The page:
Update: a reader has directed us to a Snopes report where apparently the scam story is not true or at least the "yes" has no real value. Here is the link http://www.snopes.com/can-you-hear-me-scam/. We would still encourage people to be cautious with revealing any personal information, regardless of whether the yes is crucial for a scam or not.
If someone you don’t know asks if you can hear them on the phone, just say no.
A very tricky phone scam is making the rounds and at least one Pickens County home has received the scam call.
According to the Better Business Bureau (BBB) website, this is an old scam from the business world, but has recently been used against individuals.
In the scam, a fraudster will call pretending to be any number of businesses or from the Social Security office, according to an online account of the scam. Some common calls concern vacation packages and warranties.
They will get around to asking a question where your answer is likely yes. It may also be a robocall doing the work. The most common question is “can you hear me?” but they may also ask if you are the owner of the home or something else that leads you to answer affirmatively.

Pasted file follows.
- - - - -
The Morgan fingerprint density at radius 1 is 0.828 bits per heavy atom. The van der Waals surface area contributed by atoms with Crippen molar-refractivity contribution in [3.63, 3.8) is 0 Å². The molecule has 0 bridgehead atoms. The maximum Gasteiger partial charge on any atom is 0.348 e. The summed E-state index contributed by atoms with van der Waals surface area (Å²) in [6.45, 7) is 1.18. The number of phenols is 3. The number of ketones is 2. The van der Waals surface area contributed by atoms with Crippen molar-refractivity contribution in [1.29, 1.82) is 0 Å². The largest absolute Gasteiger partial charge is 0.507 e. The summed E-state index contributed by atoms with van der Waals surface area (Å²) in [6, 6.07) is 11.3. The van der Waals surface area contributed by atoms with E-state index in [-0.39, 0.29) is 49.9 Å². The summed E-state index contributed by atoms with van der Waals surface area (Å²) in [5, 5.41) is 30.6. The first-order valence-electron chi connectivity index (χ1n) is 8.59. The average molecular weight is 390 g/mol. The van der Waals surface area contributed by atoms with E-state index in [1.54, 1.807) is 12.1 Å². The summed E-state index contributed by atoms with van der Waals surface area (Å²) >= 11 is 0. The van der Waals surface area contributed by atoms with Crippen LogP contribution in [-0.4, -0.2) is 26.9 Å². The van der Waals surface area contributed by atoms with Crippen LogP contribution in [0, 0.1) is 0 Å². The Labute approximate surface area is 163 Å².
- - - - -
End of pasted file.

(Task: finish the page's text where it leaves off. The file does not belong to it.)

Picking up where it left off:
Then in some fashion, they plug your recorded “yes” into another context, likely authorizing a purchase or beginning some service.
According to the online research and warnings, the “yes” alone is probably not enough for a cyber thief to do anything. They would need other personal information.
A worse-case scenario is after saying yes, you’ll see a charge on your next credit card bill for something you didn’t order.
According to the online safety websites, it’s important to protect even small bits of personal information as with scams like this, the crook may not hit a home run, like getting your credit card number, but might build up enough little stuff to create a fake you (identity theft) and then apply or buy as that newly-created identity.
Check out the Better Business Bureau at bbb.org for more safety tips online.